Vertebral osteomyelitis and paraspinal abscess in an 11 yr-o
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Published in the Paediatric Infectious Disease Journal, the authors report the case of an 11-year-old immunocompetent patient presenting with a 2-week history of upper back pain, diagnosed with thoracic vertebral osteomyelitis and a paraspinal abscess caused by Bartonella henselae.

He was treated with gentamicin and doxycycline followed by oral rifampicin and doxycycline with favorable outcome.

A previously healthy 11-year-old immunocompetent male presented to the orthopedics department with a 2-week history of lower thoracic spine pain. There was no history of trauma or recent infection, and it was indicated that the complaint evolved progressively over a few days. The pain was originally considered to be of muscle origin and was offered pain relief and bed rest.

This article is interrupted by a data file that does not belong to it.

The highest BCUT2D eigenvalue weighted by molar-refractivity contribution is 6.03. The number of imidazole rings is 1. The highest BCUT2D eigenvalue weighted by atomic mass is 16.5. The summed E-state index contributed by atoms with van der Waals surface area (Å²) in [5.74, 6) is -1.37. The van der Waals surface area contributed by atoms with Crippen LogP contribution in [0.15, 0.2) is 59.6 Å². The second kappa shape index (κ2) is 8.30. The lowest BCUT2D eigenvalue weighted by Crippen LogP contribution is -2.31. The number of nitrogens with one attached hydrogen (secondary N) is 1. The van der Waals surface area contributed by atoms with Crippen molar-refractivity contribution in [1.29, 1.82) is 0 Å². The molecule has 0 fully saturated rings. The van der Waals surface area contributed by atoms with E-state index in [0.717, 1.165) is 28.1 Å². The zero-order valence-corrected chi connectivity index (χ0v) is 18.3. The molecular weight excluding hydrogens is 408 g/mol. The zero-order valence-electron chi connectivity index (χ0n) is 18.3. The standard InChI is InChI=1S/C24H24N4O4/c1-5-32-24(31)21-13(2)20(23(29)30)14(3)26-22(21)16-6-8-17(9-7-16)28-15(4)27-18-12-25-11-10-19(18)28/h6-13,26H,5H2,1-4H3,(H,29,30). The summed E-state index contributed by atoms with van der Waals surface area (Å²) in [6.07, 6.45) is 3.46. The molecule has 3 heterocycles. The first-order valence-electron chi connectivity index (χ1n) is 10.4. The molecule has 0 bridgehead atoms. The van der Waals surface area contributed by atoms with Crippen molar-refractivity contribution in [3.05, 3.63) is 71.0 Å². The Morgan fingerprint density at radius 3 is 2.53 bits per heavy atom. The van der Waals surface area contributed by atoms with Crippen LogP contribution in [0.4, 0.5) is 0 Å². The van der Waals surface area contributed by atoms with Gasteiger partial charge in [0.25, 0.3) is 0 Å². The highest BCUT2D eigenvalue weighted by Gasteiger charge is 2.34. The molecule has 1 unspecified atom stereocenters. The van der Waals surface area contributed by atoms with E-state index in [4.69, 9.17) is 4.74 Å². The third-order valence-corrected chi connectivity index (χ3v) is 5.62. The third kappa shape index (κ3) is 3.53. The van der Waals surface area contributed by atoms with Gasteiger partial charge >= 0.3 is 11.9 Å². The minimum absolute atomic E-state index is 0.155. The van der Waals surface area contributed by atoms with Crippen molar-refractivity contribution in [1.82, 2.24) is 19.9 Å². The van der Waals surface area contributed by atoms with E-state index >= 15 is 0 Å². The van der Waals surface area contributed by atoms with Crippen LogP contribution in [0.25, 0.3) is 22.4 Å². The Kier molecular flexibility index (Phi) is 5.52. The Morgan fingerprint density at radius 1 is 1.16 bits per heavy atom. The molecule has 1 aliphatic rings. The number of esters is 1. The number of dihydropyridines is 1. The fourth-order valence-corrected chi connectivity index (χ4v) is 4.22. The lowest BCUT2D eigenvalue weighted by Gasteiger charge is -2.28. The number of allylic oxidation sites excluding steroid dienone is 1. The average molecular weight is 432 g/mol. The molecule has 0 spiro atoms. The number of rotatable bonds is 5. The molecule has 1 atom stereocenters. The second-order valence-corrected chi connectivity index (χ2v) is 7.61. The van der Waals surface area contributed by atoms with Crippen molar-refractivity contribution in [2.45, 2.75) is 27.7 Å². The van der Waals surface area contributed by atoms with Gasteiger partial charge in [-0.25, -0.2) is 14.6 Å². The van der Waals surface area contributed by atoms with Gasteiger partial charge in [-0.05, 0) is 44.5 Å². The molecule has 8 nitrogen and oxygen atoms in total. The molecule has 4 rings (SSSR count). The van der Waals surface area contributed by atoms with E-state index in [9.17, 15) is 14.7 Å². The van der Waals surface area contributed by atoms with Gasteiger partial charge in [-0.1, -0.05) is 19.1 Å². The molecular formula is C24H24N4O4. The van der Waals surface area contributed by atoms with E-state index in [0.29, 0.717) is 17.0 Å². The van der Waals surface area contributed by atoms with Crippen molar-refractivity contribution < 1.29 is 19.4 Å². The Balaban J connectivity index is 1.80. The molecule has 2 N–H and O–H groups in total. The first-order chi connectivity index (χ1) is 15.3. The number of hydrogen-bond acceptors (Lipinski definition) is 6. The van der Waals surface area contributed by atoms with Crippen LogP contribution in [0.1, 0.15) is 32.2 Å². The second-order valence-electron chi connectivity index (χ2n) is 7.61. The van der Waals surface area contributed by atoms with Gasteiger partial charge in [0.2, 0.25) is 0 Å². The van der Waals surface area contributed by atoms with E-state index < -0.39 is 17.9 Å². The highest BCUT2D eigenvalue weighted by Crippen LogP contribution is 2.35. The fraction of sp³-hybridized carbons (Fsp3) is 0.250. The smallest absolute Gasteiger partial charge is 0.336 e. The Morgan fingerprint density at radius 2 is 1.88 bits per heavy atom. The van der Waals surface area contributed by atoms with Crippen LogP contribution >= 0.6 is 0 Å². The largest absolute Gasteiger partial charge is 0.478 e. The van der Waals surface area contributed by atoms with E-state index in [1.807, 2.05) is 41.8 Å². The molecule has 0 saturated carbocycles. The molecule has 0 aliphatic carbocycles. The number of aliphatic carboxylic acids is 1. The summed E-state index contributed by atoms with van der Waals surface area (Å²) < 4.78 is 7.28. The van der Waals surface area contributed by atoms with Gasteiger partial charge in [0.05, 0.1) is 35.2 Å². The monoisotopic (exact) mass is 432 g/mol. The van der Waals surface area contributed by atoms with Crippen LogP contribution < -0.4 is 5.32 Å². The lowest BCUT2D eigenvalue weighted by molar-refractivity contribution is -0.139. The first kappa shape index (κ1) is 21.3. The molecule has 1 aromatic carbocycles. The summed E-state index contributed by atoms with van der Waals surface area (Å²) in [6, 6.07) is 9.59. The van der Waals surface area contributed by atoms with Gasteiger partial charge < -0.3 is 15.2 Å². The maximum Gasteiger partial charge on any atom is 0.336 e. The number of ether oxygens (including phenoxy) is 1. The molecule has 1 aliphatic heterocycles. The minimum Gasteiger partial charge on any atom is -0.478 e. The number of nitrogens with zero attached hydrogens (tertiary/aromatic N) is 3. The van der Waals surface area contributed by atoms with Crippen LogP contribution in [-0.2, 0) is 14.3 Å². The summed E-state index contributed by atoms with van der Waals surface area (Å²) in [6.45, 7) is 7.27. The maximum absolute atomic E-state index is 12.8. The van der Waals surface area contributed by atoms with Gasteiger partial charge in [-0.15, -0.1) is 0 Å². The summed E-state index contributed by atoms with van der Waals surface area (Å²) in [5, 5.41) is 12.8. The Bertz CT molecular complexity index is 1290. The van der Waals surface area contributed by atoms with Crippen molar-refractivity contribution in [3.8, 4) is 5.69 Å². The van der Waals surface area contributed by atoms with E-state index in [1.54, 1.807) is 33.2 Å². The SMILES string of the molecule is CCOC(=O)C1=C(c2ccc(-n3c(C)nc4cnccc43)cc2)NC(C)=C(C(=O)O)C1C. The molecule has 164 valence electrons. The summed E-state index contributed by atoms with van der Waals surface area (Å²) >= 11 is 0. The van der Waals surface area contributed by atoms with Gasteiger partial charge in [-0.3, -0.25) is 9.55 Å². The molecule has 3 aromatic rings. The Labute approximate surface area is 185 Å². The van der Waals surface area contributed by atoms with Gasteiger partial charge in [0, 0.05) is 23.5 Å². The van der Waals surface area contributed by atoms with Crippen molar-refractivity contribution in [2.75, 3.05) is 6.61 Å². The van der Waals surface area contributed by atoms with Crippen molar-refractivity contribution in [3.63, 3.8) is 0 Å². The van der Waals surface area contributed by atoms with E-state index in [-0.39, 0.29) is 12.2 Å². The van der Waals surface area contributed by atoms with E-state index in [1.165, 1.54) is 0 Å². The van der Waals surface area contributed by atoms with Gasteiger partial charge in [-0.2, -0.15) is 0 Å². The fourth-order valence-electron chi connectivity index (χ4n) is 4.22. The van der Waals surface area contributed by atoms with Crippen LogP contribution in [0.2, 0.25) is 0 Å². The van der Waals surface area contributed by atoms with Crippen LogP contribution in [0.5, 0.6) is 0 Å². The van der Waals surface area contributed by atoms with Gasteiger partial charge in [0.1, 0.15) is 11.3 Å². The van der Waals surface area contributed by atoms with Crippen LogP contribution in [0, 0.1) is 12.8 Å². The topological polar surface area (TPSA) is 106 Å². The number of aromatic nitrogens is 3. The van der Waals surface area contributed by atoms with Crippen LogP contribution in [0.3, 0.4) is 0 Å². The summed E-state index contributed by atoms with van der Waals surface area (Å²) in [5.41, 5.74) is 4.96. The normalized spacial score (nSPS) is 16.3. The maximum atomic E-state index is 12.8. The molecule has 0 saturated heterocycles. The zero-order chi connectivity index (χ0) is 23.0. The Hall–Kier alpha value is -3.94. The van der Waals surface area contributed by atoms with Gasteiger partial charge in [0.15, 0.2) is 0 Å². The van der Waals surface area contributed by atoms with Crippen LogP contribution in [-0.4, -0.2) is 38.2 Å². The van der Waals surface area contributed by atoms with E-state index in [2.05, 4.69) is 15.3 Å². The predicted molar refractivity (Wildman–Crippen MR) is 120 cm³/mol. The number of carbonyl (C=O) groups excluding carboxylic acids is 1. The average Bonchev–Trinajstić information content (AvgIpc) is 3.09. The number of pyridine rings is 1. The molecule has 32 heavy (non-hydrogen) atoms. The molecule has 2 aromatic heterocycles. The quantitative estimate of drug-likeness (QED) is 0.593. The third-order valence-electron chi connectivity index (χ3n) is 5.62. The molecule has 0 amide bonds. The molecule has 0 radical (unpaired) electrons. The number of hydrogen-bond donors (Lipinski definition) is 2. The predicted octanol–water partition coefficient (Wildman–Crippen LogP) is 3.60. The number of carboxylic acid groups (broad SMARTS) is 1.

Four days later, he re-presented with low-grade fever (up to 38.5°C), no rigors, but with worsening back pain that was now radiating to the anterior left hemithorax. The patient was admitted under the orthopedic team for evaluation and treatment.

A bone scan was scheduled, and empiric therapy for possible vertebral osteomyelitis/discitis was initiated with intravenous clindamycin. A Tc99 hydroxymethylene diphosphonate (HDP) bone scan revealed an abnormal enhancement at the T7 vertebral body suggesting possible bacterial osteomyelitis. Treatment continued with the same antibiotic, but although the patient was clinically better on day 6 of therapy (less pain on palpation), fever continued.

On repeat questioning, it was revealed that the patient had frequent contact and abrasions from kittens, and he was occasionally consuming unpasteurized dairy products. No other risk factors were identified. Examination still revealed the localized tenderness on the paraspinal area.

Because of these findings, a magnetic resonance imaging (MRI) scan of the spine was requested, and serology for Bartonella species, Brucella melitensis, and a tuberculin skin test for tuberculosis was performed.

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